If you still find Lucene using more heap than you expected, 5.0.0 has a new API to print a tree structure showing a recursive breakdown of which parts are using how much heap. This is analogous to Lucene's explain API, used to understand why a document has a certain relevance score, but applied to heap usage instead.

It produces output like this:

_cz(5.0.0):C8330469: 28MB 
  postings [...]: 5.2MB 
    field 'latitude' [...]: 678.5KB 
      term index [FST(nodes=6679, ...)]: 678.3KB 
This is a much faster way to see what is using up your heap than trying to stare at a Java heap dump.

Further changes

There is a long tail of additional 5.0.0 changes; here are some of them:

  • Old experimental postings formats (Sep/Fixed/VariableIntPostingsFormat) have been removed. PulsingPostingsFormat has also been removed, since the default postings format already pulses unique terms.

  • FieldCache is gone (moved to a dedicated UninvertingReader in the misc module). This means when you intend to sort on a field, you should index that field using doc values, which is much faster and less heap consuming than FieldCache.

  • Tokenizers and Analyzers no longer require Reader on init.

  • NormsFormat now gets its own dedicated NormsConsumer/Producer

  • Simplifications to FieldInfo (Lucene's "low schema"): no more normType (it is always a DocValuesType.NUMERIC), no more isIndexed (just check IndexOptions)

  • Compound file handling is simpler, and is now under codec control.

  • SortedSetSortField, used to sort on a multi-valued field, is promoted from sandbox to Lucene's core

  • PostingsFormat now uses a "pull" API when writing postings, just like doc values. This is powerful because you can do things in your postings format that require making more than one pass through the postings such as iterating over all postings for each term to decide which compression format it should use.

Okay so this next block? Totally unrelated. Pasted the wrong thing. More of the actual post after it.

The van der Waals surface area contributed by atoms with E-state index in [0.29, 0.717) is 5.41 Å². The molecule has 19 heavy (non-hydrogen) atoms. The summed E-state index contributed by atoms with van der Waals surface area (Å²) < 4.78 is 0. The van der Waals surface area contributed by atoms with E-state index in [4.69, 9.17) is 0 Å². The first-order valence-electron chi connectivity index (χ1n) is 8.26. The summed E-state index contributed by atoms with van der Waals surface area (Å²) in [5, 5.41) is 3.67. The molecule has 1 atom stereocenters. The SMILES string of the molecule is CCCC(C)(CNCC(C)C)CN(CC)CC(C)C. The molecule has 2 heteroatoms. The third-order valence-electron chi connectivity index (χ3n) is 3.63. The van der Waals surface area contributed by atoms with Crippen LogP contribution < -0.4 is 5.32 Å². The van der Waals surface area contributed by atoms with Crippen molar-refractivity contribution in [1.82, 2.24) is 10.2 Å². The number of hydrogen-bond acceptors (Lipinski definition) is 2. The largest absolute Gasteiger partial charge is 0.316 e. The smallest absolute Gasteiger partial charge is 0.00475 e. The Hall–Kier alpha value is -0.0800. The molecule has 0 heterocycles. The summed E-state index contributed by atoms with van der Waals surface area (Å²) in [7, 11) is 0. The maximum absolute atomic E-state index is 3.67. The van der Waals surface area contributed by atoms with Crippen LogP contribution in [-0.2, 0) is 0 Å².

• Version is no longer required on init to classes like IndexWriterConfig and analysis components.

The changes I've described here are just a snapshot of what we have lined up today for a 5.0.0 release. 5.0.0 is still under active development (patches welcome!) so this list will change by the time the actual release is done.


  1. Hi Michael,

    Can you explain What is the difference of using CategoryPath and Using FacetField for feceted search? I have seen many examples where people use either CategoryPath and FacetField.

  2. CategoryPath was used in older releases; newer releases switched to FacetField.

    1. Thanks for the quick reply.. But It is not deprecated. I thought that CategoryPath is for Tree-like hierarchies and FacetField is for flat hierarchies.

    2. As of the 5.0 Lucene release, CategoryPath is replaced with the simpler FacetField, and FacetField does handle hierarchies.

  3. Hi Micheal,

    I already sent a mail to the mailing list. Still I was not able to get any answer, so I am posting my question here. I am trying to create some APIs using lucene facets APIs. First I will explain my requirement with an example. Lets say I am keeping track of the count of people who enter through a certain door. Lets say the time range I am interested in Last 6 hours( to get the total count, I know that I ll have to use Ranged Facets). How do I sample this time range and get the counts of each sample? In other words, as an example, If I split the last 6 hours into 5 minutes samples, I get 72 (6*60/5 ) different time ranges. I would be interested in getting hit counts for each of these 72 ranges in an array with the respective lower bound of each sample. Can you point me the direction I should follow/ the classes which can be helpful looking at? ElasticSearch already has this feature exposed by their Javascript API. I found a method in SplitLongRange in NumericUtils class, but not sure how it is used..

    Is it possible to implement the same with lucene?
    Is there a Facets user guide for lucene 4.10.3 or lucene 5.0.0 ?

    1. Hi Gimantha,

      The facets user guide is unfortunately way out of date.

      It looks like Shai did respond to your questions on the list?

      Can you use facet sampling? It does not work with ranges but does work with "ordinary" facets, so e.g. if you indexed the bucket ID here (unique bucket ID for each 5 minute period) then you could sample that?

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  5. Hi
    I want to know how to sort results based on search string match
    Can you please help me